Not all deaf dogs are born deaf. Leading veterinary researchers seem to agree that a multitude of things can actually cause deafness in animals like chronic ear infections or injuries to drug toxicity and old age. Deaf dogs, contrary to popular belief, in every other way act just like any other dog. They just need a little more attention and respond to different cues.
Deafness later in a dog’s life can be caused by repeated, or untreated, ear infections, toxic chemicals, aging in general and injury. Dogs that go deaf later in life are known to have trouble adapting when compared to a dog born without hearing.
If you think your dog may be deaf, there are certain ways to see if you’re correct. One way is to wait until your dog is asleep, or not looking, and make a loud noise. If the dog cannot see you, cannot feel any vibration and still doesn’t respond, there’s a good chance your dog is at least hard of hearing. For pet owners who want to know for sure, there is a test called Brainstem Auditory Evoked Response procedure, or BAER.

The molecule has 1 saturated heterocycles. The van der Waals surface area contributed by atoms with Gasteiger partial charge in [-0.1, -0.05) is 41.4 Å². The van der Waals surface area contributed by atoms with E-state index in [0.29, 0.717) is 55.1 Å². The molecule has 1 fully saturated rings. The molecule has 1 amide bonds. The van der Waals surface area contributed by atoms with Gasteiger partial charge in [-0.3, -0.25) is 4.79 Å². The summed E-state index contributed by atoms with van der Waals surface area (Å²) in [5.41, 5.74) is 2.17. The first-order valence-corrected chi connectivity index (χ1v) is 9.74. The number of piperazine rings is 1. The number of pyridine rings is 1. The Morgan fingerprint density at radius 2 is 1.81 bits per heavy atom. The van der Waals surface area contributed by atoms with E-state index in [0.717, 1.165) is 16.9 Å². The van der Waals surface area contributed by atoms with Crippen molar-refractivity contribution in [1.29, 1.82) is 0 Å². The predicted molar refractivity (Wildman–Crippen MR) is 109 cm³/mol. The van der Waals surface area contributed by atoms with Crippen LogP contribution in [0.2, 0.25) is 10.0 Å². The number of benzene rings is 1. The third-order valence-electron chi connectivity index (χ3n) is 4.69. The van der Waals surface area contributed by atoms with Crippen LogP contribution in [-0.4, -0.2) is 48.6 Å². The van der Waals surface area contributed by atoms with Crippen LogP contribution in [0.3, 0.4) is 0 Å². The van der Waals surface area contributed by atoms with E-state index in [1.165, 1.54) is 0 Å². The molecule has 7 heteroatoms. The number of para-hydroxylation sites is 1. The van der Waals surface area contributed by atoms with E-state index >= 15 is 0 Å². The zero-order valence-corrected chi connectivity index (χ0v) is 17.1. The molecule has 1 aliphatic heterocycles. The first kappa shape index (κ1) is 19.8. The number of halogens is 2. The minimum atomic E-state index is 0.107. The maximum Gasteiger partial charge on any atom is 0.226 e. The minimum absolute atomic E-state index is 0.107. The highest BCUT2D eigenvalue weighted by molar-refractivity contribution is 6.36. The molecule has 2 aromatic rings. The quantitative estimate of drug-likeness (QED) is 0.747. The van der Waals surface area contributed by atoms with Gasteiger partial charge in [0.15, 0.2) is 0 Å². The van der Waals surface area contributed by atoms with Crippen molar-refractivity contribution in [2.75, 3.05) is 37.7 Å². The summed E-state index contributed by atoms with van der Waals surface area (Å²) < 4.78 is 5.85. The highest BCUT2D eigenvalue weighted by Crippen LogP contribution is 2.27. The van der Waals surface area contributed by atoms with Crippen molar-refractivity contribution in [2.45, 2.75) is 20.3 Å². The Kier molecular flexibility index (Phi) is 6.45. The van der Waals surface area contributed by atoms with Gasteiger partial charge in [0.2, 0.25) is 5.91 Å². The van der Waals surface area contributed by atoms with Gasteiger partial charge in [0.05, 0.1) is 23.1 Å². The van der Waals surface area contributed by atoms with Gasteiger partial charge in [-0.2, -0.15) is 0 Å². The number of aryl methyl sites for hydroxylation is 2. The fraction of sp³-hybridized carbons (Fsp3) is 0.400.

A common misconception about deaf dogs is that they cannot be trained. This couldn’t be further from the truth. Some dog trainers go so far as to say deaf dogs are easier to train. The only real difference is instead of verbal commands, deaf dogs will learn hand signals.
When walking a deaf dog, be sure to always keep your dog on a leash, or in a fenced in area. Remember, these dogs cannot hear the honk of a horn, a car’s engine, or your voice.
National Deaf Dog Awareness Week is September 24 – 30.